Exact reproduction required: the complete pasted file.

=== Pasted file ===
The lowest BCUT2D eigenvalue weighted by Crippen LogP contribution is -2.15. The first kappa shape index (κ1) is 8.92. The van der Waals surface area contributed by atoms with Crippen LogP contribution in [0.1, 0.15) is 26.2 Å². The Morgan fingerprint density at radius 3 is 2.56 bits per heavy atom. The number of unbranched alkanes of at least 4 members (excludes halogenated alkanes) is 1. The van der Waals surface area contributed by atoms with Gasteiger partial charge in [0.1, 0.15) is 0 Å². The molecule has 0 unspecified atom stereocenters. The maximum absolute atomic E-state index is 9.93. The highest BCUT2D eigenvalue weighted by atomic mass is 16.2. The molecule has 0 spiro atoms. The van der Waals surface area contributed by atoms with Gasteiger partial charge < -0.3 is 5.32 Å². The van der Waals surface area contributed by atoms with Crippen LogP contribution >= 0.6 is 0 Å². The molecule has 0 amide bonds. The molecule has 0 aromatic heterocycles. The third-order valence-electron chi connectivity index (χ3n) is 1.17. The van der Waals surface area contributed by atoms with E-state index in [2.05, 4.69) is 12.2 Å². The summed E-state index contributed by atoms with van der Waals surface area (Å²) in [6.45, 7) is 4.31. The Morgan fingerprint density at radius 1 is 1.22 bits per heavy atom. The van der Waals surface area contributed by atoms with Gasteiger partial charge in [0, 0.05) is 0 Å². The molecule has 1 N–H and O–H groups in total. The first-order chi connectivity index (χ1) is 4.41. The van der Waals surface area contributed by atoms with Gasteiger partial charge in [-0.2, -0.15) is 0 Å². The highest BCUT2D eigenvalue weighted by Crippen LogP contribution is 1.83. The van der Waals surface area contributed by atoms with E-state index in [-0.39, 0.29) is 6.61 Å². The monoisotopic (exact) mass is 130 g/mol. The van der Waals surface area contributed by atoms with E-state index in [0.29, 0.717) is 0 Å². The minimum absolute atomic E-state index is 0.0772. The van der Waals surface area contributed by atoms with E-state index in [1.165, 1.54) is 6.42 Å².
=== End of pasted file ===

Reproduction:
The lowest BCUT2D eigenvalue weighted by Crippen LogP contribution is -2.15. The first kappa shape index (κ1) is 8.92. The van der Waals surface area contributed by atoms with Crippen LogP contribution in [0.1, 0.15) is 26.2 Å². The Morgan fingerprint density at radius 3 is 2.56 bits per heavy atom. The number of unbranched alkanes of at least 4 members (excludes halogenated alkanes) is 1. The van der Waals surface area contributed by atoms with Gasteiger partial charge in [0.1, 0.15) is 0 Å². The molecule has 0 unspecified atom stereocenters. The maximum absolute atomic E-state index is 9.93. The highest BCUT2D eigenvalue weighted by atomic mass is 16.2. The molecule has 0 spiro atoms. The van der Waals surface area contributed by atoms with Gasteiger partial charge < -0.3 is 5.32 Å². The van der Waals surface area contributed by atoms with Crippen LogP contribution >= 0.6 is 0 Å². The molecule has 0 amide bonds. The molecule has 0 aromatic heterocycles. The third-order valence-electron chi connectivity index (χ3n) is 1.17. The van der Waals surface area contributed by atoms with E-state index in [2.05, 4.69) is 12.2 Å². The summed E-state index contributed by atoms with van der Waals surface area (Å²) in [6.45, 7) is 4.31. The Morgan fingerprint density at radius 1 is 1.22 bits per heavy atom. The van der Waals surface area contributed by atoms with Gasteiger partial charge in [0, 0.05) is 0 Å². The molecule has 1 N–H and O–H groups in total. The first-order chi connectivity index (χ1) is 4.41. The van der Waals surface area contributed by atoms with Gasteiger partial charge in [-0.2, -0.15) is 0 Å². The highest BCUT2D eigenvalue weighted by Crippen LogP contribution is 1.83. The van der Waals surface area contributed by atoms with E-state index in [-0.39, 0.29) is 6.61 Å². The monoisotopic (exact) mass is 130 g/mol. The van der Waals surface area contributed by atoms with E-state index in [0.29, 0.717) is 0 Å². The minimum absolute atomic E-state index is 0.0772. The van der Waals surface area contributed by atoms with E-state index in [1.165, 1.54) is 6.42 Å².